Appraisal Remedy [Corporate Law] Law and Legal Definition
In corporate law, appraisal remedy is the statutory right of corporate shareholders who dissent or oppose some extraordinary corporate action, for example a merger, to have their shares judicially appraised and to demand that the corporation buy back their shares at the appraised value.
The appraisal remedy is entirely a creature of statute. Appraisal remedy is intended to provide those shareholders who dissent from a merger on the basis of inadequacy of offering price with an independent judicial determination of the fair value of their shares. [Alabama By-Products Corp. v. Cede & Co. ex rel. Shearson Lehman Bros., 657 A.2d 254 (Del. 1995).]
Appraisal remedy is also known as appraisal right, dissenters’ right, or right of dissent and appraisal.
The following is an example of a case law referring to appraisal remedy :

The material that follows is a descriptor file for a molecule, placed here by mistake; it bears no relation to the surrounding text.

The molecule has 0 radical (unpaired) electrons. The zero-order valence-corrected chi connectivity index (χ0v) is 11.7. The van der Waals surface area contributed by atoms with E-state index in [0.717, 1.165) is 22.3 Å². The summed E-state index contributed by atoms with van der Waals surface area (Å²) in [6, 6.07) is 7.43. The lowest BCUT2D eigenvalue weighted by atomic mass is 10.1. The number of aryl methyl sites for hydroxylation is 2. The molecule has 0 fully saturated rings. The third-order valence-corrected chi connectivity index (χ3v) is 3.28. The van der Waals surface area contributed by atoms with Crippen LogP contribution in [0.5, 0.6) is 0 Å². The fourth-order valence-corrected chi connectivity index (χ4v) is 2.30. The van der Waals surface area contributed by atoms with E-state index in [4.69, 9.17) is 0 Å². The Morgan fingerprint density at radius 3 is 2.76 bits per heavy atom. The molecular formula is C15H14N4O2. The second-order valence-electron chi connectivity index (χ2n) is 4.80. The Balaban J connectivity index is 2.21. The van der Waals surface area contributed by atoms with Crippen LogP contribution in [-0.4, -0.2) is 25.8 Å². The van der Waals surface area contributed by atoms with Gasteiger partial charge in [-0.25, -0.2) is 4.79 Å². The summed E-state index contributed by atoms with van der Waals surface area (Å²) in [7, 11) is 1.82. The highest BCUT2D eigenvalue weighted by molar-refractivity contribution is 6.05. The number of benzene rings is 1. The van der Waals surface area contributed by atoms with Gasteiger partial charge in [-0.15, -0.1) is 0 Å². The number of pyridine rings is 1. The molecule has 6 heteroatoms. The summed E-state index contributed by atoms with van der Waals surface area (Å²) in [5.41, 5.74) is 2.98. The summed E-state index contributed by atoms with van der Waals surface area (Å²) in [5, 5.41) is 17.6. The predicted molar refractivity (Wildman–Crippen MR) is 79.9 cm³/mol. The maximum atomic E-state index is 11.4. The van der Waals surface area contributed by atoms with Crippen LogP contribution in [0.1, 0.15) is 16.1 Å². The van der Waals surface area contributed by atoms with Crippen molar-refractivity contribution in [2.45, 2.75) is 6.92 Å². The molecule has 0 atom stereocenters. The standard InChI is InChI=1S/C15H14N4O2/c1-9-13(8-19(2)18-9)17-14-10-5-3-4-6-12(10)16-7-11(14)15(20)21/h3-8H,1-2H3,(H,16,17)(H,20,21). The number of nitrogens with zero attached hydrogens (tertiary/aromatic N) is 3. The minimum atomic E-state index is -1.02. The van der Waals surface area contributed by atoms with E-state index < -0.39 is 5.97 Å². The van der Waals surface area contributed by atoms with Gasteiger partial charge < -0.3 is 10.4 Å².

The appraisal remedy evolved as a means of balancing the demands for majority rule against the need to protect minority stockholders against illiquidity or misappropriation of value. Thus, when statutes were amended to provide for majority rule in certain fundamental corporate changes, minority stockholders who were dissatisfied with the consideration paid for their shares or unwilling to participate in the changed entity were given the right to a judicial determination of the fair value of their shares. Unlike other stockholder remedies, the appraisal remedy does not depend on a showing of illegality, fraud, bad faith or some other breach of fiduciary duty. A recent commentary states that appraisal's utility may be that it "facilitates the market for corporate control by providing a cheaper method of eliminating shareholders," because those shareholders may seek appraisal instead of pursuing breach of fiduciary duty actions, which are generally more costly and disruptive to the enterprise. Professor Thomas aptly points out, "such savings are more likely to occur when appraisal is the shareholders' exclusive remedy." [In re Unocal Exploration Corp. Shareholders Litig., 793 A.2d 329, 340 (Del. Ch. 2000)].